Kenya’s Charge de Affairs, Jean Njeri Kamau, joined her two colleagues – Rwanda’s Mathilde Mukantabana and Uganda’s Oliver Wonekha – at a symbolic ceremony held at the Rwandese Embassy on Connecticut Avenue in Washington DC.
Speaking during the event attended by stakeholders from the tourism and aviation industries, Ms Kamau said American tourists wishing to visit the three countries on a single trip will now pay $100 for a 90-day multiple-entry visa.
“We would like potential tourists to know that they can now enter any of the three countries as many times as they wish within the three month period after paying a subsidized fee of $100, down from the $150 they would have paid had they sought individual country visas” she said.
Under the joint venture, the $100 fee will be charged by the issuing country which will take $40 while the other two will take $30 each.
Monday’s event follows a similar one held in Berlin Germany during the International Tourism Bourse (ITB) three weeks ago.
Government officials from the three countries have on several occasions said they would embark on a global sensitisation tour to make the world aware of relevance of the tripartite venture.
The events are symbolic replicas of the official launch by presidents of the three countries in Kampala, Uganda on February 20 at a meeting dubbed the Fourth Northern Corridor Integration Projects Summit. During the ceremony, the heads of state gave out three dummy Tourist Visas to tourists from Canada, UK and Spain.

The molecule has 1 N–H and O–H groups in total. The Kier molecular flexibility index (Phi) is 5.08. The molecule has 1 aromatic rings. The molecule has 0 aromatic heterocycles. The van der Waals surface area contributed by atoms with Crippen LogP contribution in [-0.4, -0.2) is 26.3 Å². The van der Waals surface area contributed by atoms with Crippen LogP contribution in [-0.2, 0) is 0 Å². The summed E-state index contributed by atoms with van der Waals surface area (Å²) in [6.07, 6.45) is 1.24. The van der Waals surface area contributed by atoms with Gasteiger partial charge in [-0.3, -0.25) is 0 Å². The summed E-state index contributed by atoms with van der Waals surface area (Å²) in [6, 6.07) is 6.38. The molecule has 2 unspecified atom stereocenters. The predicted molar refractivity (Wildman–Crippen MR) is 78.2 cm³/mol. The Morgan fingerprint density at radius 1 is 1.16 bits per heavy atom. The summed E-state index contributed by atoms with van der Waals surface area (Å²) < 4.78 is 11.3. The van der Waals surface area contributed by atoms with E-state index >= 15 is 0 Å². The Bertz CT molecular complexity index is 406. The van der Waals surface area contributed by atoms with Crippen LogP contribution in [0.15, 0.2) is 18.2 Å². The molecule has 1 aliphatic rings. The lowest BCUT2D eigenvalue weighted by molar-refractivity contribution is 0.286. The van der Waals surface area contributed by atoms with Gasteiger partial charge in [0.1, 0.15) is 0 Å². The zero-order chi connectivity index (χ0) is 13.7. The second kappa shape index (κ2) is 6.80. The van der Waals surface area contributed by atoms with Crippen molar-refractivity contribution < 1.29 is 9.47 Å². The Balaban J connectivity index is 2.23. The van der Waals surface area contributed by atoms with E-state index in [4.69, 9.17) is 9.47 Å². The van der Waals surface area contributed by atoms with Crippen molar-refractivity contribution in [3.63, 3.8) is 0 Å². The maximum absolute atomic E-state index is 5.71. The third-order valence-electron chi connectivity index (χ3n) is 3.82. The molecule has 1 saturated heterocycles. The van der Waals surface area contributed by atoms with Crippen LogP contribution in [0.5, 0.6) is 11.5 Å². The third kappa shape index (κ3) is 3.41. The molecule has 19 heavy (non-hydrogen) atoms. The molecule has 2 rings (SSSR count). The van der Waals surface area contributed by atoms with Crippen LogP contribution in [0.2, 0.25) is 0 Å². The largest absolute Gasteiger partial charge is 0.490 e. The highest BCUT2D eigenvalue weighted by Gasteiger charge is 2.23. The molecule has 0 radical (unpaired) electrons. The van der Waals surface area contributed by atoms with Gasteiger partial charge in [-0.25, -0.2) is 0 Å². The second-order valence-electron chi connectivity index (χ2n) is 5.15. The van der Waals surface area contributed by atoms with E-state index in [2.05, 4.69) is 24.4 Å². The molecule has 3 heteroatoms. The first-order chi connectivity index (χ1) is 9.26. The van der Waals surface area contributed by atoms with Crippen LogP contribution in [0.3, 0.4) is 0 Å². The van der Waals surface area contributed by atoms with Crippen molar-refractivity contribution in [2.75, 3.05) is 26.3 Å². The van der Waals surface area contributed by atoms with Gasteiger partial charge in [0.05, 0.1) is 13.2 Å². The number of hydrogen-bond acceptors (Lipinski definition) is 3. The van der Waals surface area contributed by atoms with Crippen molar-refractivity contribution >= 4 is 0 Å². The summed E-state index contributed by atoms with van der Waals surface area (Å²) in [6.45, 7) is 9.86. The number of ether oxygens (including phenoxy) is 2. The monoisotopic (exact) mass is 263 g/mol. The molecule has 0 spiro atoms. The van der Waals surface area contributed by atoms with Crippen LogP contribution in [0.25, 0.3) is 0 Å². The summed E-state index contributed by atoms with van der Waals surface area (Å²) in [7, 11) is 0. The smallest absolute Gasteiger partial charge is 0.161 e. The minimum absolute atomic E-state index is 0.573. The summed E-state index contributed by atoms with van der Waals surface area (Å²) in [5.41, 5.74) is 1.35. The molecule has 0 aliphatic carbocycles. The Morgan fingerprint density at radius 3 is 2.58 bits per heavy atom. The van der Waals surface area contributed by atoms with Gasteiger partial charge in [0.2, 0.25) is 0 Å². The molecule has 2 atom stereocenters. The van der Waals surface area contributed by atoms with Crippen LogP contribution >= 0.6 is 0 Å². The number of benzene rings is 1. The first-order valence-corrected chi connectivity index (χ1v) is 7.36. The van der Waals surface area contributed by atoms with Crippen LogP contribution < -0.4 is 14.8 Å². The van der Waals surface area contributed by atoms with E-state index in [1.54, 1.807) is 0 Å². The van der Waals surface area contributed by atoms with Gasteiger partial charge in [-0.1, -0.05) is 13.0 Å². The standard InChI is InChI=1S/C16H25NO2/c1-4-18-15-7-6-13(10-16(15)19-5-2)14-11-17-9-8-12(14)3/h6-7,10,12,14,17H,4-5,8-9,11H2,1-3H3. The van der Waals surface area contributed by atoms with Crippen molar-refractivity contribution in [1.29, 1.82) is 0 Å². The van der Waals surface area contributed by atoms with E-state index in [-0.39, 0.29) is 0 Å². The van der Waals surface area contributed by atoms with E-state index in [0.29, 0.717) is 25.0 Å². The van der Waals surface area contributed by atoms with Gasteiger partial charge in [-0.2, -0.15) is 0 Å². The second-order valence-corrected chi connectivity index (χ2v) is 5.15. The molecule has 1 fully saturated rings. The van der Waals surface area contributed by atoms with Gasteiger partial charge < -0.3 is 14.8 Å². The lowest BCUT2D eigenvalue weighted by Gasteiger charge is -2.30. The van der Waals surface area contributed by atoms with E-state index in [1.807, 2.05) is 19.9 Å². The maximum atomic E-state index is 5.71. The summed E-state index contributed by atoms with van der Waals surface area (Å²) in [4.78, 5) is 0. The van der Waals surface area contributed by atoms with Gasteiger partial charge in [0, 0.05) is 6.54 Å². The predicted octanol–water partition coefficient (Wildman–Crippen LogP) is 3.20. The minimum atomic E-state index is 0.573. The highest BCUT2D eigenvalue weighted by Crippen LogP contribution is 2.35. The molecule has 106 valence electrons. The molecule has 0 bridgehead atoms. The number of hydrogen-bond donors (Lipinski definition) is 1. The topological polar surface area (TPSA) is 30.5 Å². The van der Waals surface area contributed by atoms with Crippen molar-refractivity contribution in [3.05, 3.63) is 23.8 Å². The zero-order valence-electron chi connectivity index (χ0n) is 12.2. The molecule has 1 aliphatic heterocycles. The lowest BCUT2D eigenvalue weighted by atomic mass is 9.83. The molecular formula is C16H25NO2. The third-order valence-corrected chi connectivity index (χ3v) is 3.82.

“By adopting the single visa, we believe East Africa will be able to compete with other top tourist destinations around the world,” said Ms Waithira Njuguna, the Public Affairs and Communications officer at the Kenyan Embassy in a phone interview with the Nation.
And in a joint communiqué Monday, the three Ambassadors called on all stakeholders present to “help market the visa which will result in immense business opportunities and increased tourism in the three countries.”
Tanzania, which is a member of the East African Community, has not joined the three countries in the venture citing security concerns. Burundi, which is the other member, has not given its reasons for keeping off.
Documents seen by the Daily Nation indicate that during the 2012/2013 fiscal year, Uganda raised over $1.1 billion in tourism revenue while Rwanda, which is still developing its tourism sector, earned $300,000 over the same period.
Kenya had generated the most income from tourism in 2012/13, accumulating $3 billion due to its large hotel industry and wildlife.
However, the numbers have dwindled considerably following the infamous Westgate terror attack which claimed over 60 people, many of them tourists.
The US has traditionally been a key target by Tourist Boards of the three countries Perhaps because of its sheer numbers of prospective visitors. However, whenever the American government has deemed it necessary, it has advised its citizens against visiting nations with a high potential terrorist-related activity.
Last Friday, President Uhuru Kenyatta was quoted by Reuters as saying that Kenya’s tourism sector is “on its knees” following attacks by al Qaeda-linked Islamist militants, Al Shabaab. The story was quickly picked up by Yahoo News and has since been trending internationally.